Author: Ricardo Dominguez --- Date: 09/23/96 --- Copyright: ThingReviews NYC


by Ricardo Dominguez

Recombinant culture is in a fractured state that oscillates between spew and blockage, chaos and control, screen and flesh--and all of this while you lounge, recline and drink yourself into a fine stupor. The crowd at the Void seemed to be in an frozen frenzy as each of the works played themselves out. 'Not from Concentrate' by Robert Attanasio played at the edge of racism and commodity that the OJ trial has brought to the foreground with a hyperbeat the crowd could really dance with. But, one must ask if this type of reprocessing of the event is too simple when faced with the complexity of the issues that the trial created. Perhaps Attanasio could have avoided straying into the seductive surface of screenal racism by reframing OJ with a specific counter-context, such as the media (white)out of the Mumia trial. Why did one case become the nexus of entertainment while the other did not?

The beat of black culture under the electronic gaze was also archived by the performance that followed, Ursula Endlicher's 'Hot Voodoo,' which again played within the state of emergency that black culture as representation finds itself in during the midpoint of the 90's. Endlicher's performance criss-crossed the issue by twisting it beyond itself and by interjecting into the old black and white filmic outtakes of jungle drums, grass skirts, and undulating dancers--the real bodies of a cuttie transvestite and a dancing gorilla which then tranformed itself into Popeye the Sailorman--who then sang 'Hot Voodoo.' Endlicher's use of cartoon colonialism to subvert the history of electronic racism played at the edge of critique and reinvention--without falling to either side easily. The tension was pushed to the limit with a spin that is unique to Endlicher's performative approach.

Click to view quicktime movie

The state of emergency that opened with these two works was followed by 'Return to Rescueworld' by Torsten Z.Burns and Anthony Discenza. A video work that digs deep into our postcontemporary desire to be saved from our selves, our surroundings, and our technology. The video creates a world which is in a constant hyperstate of simple disasters, such as openning a car door and falling out onto a wet lawn, slipping into a tiny plastic pool, or tripping on a crack in the sidewalk--in this world everyone is always dressed for accidents to happen and always/already waiting to help. Like the return of TV's most repressed rerun this work calls out the incessant need of screenal culture to reenact its dream of being on TV's 911 type shows and having our lives saved before our own gaze. This video should become extremely popular, it should become it's own 24hr channel--we have the need, we have the castastrophes, and we can all use the safety tips.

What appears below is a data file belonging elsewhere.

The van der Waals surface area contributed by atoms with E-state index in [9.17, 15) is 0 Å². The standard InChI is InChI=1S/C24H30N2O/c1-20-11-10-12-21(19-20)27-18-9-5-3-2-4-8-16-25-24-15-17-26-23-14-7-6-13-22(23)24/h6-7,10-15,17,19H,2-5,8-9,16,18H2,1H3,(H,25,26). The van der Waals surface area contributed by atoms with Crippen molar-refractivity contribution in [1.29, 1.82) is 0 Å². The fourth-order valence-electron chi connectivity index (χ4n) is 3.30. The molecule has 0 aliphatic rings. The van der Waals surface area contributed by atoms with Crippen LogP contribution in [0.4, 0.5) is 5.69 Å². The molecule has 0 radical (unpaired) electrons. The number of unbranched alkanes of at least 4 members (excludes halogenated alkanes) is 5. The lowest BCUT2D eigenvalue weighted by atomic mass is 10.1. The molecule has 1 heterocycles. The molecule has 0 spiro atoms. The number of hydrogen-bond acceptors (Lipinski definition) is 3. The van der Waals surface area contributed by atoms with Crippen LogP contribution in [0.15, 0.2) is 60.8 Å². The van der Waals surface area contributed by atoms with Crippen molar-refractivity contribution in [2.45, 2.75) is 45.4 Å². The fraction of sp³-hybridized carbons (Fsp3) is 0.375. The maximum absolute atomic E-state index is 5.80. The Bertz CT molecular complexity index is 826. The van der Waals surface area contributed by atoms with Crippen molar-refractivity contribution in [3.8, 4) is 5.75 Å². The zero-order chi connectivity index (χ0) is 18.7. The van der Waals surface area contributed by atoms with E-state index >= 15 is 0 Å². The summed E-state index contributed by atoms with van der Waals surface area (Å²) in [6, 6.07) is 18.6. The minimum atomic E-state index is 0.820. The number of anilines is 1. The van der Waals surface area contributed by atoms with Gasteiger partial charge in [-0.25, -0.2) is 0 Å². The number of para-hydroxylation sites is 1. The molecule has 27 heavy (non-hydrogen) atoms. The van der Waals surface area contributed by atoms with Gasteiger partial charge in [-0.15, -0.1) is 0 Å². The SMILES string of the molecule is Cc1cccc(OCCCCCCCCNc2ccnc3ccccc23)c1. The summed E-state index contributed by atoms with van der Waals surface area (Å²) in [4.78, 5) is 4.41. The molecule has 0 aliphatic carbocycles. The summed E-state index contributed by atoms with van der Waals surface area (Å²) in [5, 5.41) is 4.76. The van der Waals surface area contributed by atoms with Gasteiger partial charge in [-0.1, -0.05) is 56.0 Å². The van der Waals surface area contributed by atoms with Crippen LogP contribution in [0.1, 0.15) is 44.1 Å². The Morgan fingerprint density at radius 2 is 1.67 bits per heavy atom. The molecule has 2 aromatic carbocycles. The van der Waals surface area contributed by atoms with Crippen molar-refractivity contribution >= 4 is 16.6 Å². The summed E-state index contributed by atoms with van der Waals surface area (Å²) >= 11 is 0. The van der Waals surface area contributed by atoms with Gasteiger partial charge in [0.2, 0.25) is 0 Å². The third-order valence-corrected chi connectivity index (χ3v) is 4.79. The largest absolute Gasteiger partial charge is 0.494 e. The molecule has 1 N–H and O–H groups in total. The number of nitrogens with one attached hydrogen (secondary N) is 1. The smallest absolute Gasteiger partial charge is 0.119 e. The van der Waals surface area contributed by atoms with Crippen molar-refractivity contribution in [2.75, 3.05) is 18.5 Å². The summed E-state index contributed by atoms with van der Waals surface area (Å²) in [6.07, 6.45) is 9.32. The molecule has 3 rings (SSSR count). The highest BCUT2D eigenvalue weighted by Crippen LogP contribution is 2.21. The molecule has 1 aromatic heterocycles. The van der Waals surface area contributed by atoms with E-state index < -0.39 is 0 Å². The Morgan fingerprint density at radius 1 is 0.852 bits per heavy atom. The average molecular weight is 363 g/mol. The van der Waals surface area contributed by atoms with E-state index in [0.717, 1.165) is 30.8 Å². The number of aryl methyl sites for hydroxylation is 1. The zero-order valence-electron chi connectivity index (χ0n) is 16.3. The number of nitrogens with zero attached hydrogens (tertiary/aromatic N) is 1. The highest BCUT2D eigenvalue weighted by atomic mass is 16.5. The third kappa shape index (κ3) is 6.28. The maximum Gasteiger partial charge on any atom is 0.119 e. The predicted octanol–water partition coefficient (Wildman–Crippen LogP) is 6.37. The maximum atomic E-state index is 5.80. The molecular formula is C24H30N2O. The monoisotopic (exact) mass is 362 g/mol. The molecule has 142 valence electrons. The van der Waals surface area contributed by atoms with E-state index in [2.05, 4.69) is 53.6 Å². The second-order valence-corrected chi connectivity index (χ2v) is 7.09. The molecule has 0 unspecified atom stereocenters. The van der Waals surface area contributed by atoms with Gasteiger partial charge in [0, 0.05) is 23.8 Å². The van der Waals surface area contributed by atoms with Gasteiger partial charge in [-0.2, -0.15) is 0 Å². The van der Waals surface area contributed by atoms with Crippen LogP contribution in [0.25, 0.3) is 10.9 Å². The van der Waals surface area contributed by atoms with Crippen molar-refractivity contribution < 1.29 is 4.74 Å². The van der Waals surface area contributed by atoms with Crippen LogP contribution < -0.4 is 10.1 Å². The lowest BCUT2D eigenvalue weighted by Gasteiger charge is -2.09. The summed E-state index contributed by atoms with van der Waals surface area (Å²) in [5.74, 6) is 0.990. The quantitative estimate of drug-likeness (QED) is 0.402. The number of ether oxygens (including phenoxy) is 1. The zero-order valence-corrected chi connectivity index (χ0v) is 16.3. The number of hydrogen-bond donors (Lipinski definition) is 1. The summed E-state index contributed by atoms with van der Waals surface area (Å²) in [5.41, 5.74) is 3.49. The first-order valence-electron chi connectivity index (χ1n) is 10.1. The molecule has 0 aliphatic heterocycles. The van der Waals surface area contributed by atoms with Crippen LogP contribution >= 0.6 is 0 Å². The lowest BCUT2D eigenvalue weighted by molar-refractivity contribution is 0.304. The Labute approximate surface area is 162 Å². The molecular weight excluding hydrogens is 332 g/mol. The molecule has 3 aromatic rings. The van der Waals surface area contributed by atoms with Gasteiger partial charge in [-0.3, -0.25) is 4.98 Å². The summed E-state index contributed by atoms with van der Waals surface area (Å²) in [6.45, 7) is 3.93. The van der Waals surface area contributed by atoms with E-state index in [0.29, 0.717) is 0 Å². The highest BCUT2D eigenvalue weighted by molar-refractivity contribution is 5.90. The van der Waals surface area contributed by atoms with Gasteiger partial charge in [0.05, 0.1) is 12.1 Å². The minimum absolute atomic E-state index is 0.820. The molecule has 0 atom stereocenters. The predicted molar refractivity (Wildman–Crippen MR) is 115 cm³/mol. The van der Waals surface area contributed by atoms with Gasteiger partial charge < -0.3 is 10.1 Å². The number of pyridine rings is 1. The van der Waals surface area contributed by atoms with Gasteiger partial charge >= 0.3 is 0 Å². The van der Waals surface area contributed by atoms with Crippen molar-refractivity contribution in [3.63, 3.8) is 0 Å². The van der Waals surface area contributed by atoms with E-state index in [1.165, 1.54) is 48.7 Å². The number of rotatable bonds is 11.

Under the state of emergency the virtual community seeks transendence by looking into chaos and a tempting to morph with it--a sympton of the our fractal drive. 'In contemplation of Chaos: As is it is Above so it shall be Below'by Marjan Moghaddam and music by Lefferts Brown is a hypereal mantra for those digi-souls who need a little comfort with their frenzy. While this work offers us temporary redemtion from the world wide accident we find ourselves in--it did not offer anything more. Like high modernist aesthetics it wraps itself in a caccoon of faith that beauty in-itself will overcome the problems of our current state.

Ricardo Dominguez

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